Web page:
do you think this may have had an impact on deer populations when you were younger?
     
  15. MELOC

    MELOC Master Of My Domain

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    i guess i am a bit more liberal when it comes to archery. the way deer can dilly dally around when you are waiting for a shot, it could be very hard for many folks with a straight bow. i had a hard time with the full draw weight as a teen. i used one for about three years but i never had much luck. in my defense, archery was something i picked up on my own and it took quite some time to learn without a mentor.

    when i switched to a compound, i still used my fingers to release and i was pretty good with that technique. it took a lot of convincing from a buddy to get me to use a release. i once had a peep sight installed in my compound when i had it restrung and the guy thought i was crazy when i told him to mount it so it was like i was using a release. i did not rotate the string with the compound when i shot it with my fingers. i would pull it straight back and release it clean.
     
  16. Haggis

    Haggis MacCurmudgeon

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    "They say, 'God made all men, and Colonel Colt made 'em equal, more or less.'"
    What Matthew Quigly was referring to was the ability of the weakest man among men to pick up a Colt pistol and challenge the most powerful of all men. Many traditional archers want to pull the wieght of their longbow, or recurve, though usually they will let the arrow fly the instant their fingers touch their anchor point; the "instinctive" moment being lost if the arrow is held in place, at full draw, for the slightest length of time. The compound bow steals from the archer the mastery of the bow and removes the need for strength once required by traditional bows; instantly replacing by mechanical means the strength and skills once requiring a lifetime of constant practice before the butt.

    Fortunately for hunters, a 30# pull traditional bow has the ability to shoot an arrow completely through both sides of a whitetailed deer at realistic archery distances.
     
  17. tuvold

    tuvold Well-Known Member

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    Hey,

    My last bow was a Bear Kodiak Magnum. My last firearm was a T/C Hawken in the flintlock variety.

    My 2 coppers,

    tuvold
     
  18. elkhound

    elkhound Well-Known Member Supporter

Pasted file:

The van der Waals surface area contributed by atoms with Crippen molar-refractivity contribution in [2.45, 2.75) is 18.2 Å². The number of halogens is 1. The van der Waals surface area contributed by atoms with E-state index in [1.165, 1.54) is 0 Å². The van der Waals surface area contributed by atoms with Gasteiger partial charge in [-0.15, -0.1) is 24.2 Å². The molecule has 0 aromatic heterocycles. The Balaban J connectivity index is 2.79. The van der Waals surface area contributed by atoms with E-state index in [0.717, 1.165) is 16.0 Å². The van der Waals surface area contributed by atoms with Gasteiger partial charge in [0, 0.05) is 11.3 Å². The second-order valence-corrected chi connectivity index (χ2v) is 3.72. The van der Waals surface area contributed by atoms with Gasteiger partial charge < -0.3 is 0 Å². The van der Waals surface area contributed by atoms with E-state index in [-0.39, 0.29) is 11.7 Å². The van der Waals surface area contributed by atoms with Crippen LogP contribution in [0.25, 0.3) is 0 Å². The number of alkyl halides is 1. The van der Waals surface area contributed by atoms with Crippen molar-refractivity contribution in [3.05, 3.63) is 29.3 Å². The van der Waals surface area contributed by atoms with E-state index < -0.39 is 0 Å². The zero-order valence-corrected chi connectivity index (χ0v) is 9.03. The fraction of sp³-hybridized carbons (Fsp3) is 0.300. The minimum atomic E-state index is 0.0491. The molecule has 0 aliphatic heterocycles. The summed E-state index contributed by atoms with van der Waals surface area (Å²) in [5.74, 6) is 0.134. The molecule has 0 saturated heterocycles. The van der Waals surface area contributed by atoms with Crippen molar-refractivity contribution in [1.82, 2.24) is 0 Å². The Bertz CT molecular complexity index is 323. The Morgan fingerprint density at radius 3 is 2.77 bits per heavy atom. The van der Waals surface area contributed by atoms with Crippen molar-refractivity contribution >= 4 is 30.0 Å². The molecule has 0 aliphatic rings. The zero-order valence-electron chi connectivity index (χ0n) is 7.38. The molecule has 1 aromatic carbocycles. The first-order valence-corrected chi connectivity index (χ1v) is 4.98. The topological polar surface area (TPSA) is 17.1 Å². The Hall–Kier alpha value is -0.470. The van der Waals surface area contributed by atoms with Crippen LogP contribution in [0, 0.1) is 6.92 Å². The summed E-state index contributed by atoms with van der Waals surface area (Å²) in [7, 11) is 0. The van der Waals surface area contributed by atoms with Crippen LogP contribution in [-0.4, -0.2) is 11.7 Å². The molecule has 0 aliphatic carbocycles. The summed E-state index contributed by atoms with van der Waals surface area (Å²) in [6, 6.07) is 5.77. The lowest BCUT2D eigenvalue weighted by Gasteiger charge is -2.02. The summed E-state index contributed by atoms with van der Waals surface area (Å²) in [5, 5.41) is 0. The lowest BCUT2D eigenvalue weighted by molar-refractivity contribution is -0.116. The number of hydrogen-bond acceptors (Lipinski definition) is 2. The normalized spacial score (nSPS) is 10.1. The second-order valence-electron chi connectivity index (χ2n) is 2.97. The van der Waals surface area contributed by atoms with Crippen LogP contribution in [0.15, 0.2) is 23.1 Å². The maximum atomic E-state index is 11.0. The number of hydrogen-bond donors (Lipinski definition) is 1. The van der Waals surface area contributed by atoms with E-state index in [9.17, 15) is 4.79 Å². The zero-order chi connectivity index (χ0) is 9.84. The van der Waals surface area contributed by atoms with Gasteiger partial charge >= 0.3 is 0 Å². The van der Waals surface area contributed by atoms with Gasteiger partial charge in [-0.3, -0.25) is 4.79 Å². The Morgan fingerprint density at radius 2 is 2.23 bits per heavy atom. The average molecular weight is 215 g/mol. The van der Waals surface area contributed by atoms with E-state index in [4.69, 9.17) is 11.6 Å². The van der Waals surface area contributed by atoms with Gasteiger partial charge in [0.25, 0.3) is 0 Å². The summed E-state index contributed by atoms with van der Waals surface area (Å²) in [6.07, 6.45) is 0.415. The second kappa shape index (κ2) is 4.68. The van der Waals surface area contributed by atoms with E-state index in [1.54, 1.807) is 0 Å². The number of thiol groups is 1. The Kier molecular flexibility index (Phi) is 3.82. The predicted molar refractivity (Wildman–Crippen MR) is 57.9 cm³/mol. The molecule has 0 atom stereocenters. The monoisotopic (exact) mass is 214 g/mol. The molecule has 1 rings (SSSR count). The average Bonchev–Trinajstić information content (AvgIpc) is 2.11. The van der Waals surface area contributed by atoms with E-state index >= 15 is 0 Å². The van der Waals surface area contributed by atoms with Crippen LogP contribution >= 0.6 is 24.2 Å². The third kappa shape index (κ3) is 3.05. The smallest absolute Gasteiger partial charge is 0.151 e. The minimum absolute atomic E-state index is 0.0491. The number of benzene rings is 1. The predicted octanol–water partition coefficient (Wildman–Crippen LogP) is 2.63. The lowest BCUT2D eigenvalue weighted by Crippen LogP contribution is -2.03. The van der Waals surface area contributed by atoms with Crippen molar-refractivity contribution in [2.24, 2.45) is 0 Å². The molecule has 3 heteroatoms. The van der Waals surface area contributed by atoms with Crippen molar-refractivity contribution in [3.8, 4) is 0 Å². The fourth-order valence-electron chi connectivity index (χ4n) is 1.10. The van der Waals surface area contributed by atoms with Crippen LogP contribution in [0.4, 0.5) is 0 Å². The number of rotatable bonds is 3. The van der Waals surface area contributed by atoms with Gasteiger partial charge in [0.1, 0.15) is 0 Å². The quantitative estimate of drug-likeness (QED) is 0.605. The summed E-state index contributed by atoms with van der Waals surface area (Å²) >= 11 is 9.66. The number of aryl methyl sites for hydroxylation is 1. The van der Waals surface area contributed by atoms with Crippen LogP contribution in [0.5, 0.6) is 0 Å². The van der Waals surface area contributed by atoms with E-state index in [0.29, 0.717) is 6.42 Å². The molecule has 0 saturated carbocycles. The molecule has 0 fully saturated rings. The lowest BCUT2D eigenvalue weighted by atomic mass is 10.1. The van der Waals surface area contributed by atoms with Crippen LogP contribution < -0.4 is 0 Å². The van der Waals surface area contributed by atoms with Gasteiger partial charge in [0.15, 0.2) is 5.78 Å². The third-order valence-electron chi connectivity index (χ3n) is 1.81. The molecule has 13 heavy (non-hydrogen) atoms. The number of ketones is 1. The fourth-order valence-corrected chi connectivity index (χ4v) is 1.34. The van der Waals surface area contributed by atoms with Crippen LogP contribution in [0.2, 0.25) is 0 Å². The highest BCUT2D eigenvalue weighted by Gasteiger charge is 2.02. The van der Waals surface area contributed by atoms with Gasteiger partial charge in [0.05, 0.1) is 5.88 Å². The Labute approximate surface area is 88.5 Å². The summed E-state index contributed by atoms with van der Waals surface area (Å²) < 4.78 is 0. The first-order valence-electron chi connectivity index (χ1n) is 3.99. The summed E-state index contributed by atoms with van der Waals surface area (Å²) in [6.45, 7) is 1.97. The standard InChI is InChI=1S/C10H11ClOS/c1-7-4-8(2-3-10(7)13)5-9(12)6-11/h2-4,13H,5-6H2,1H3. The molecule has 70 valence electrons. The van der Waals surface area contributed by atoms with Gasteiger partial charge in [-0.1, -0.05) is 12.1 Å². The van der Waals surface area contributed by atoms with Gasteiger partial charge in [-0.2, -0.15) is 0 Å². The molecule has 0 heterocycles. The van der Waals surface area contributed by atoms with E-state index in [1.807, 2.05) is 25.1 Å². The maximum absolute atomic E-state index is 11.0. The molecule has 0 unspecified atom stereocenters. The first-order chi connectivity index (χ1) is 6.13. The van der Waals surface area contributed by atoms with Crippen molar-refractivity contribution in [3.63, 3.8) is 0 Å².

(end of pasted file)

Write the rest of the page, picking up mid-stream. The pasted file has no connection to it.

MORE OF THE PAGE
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    i love all of them.anything to get out in the woods.there are so many der now it dont matter to me if a person uses a sidelock or in-line.the county next to me now has a 4 week rifle season and can kill does evry day for the last several years.they havent made a dent in the deer.alot of people that hunt just dont kill deer to eat...looking for horns.i think alot of deer hunters now a days just spend more time in woods than they do killing deer.does this make sense.?
     
  19. Well personally in my opinion of the deer population here in Oklahoma, I think we could have a seperate season and seperat tag for each weapon, with some overlapping each other as they do now. We are allowed a total of 6 deer per person per year.

    If I was the owner of several hundred acres of forrest land. I would only allow actual primitive weapons(recurves and flintlocks) the first month of deer season. After that the inlines, compounds, and modern rifle people could do their thing.
     
  20. bgak47

    bgak47 Well-Known Member

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    r.h. I think that our deer seasons here in OK need to be extended slightly & moved to later times in the season.I'd like to see the muzzleloading & gun seasons begin a couple of weeks later because of our generally warmer temps that we see in Nov & Dec.I'd also be in favor of a slightly more generous limit on anterless deer. We have a LOT of smaller whitetails.I'm not a conservation expert, but I think that we have a lot too many does & not enough mature bucks. Too much Trophy hunting,IMO.